"Walking The Tightrope": UCSF symposium explores how to balance business, academic pursuits

UCSF faculty and other academic scientists who are also entrepreneurs or consultants to industry will share their experiences, while an expert on conflict of interest will discuss how to avoid potential pitfalls at UCSF’s third annual BioEntrepreneurship Symposium.

The event, titled “Walking the Tightrope: Balancing Your Academic and Business Interests,” runs from 1 to 6 pm, Wednesday, June 25, at the UCSF Millberry Union Conference Center, 500 Parnassus Avenue, on the UCSF campus. A reception will follow the program.
The symposium is open to the public and is expected to draw about 150 people - about half of them UCSF faculty. UC faculty and scientists enter free with ID; UCSF alumni pay $20; and all others, $30.

This is the first time a group of successful UCSF entrepreneurs and consultants has convened to tell their stories to their peers.
“This program provides a unique open forum for UCSF scientists to learn from their own peers’ successful experiences in bringing inventions and knowledge to the marketplace,” said Reg Kelly, PhD, UCSF executive vice chancellor for research, whose office is co-sponsoring the event.

The symposium’s panel of “academic entrepreneurs” includes Corey Goodman, PhD, CEO and founder of Renovis, founder of Exelixis and former HHMI professor at UC Berkeley, and three UCSF professors who are also entrepreneurs: Mike McGrath, PhD, founder of Sequential Biomedical (now SLIL); Michael Merzenich, PhD, founder of Scientific Learning Corp. and Neuroscience Solutions Corp.; and Stephen S. Rothman, PhD, founder of Genteric, Inc.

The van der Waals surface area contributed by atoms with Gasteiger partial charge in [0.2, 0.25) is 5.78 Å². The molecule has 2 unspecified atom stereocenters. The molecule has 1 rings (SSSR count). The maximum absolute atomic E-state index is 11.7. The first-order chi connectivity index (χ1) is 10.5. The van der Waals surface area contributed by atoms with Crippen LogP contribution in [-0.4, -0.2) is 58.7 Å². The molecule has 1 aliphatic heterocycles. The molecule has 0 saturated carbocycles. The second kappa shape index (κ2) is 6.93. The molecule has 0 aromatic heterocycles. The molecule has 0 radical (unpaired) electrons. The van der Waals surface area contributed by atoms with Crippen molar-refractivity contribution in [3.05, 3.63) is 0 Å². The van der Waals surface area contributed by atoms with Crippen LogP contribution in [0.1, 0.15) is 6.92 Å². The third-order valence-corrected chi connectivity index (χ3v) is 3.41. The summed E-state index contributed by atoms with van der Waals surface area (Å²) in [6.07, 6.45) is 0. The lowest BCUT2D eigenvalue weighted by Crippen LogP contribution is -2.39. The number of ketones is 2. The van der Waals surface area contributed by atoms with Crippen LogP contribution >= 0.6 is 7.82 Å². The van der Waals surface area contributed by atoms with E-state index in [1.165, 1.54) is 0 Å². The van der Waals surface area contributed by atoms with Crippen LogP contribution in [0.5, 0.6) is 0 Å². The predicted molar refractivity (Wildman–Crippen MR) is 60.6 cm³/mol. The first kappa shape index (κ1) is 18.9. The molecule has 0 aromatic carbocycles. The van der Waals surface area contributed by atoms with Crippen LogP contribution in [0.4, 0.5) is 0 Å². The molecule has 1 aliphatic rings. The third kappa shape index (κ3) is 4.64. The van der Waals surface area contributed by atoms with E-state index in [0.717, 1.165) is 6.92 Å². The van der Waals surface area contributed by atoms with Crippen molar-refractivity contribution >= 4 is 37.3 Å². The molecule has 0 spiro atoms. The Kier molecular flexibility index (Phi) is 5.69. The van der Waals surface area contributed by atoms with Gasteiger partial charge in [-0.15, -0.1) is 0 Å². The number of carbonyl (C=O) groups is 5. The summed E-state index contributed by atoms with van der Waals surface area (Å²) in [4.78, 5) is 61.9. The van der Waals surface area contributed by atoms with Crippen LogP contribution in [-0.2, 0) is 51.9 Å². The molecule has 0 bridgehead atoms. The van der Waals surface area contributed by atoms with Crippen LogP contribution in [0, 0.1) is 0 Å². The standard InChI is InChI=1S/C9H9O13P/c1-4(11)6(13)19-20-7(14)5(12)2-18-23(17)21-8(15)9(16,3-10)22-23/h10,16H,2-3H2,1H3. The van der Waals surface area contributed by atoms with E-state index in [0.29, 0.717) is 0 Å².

Lisa Bero, PhD, UCSF professor of clinical pharmacy, a scholar in areas of conflict of interest and chair of the Conflict of Interest Advisory Committee at UCSF, will present a lecture, “Balancing Industry Interactions with the Missions of Academic Research.”

A second panel will present academics who serve as industry consultants, speaking about their roles on company advisory boards and doing due diligence for venture capital firms. They will share what these opportunities have brought to their labs and how they have managed any potential conflict of interest. 

The afternoon symposium is sponsored by the Ewing Marion Kauffman Foundation, UC Discovery Grants and the UCSF Office of Research. Hosts are the UCSF Center for BioEntrepreneurship and the Office of Technology Management, in the UCSF Office of Research, and the UCSF Career Center.

Pre-registration is not required, but space is limited. To pre-register, or for more information: 


Bioe

\###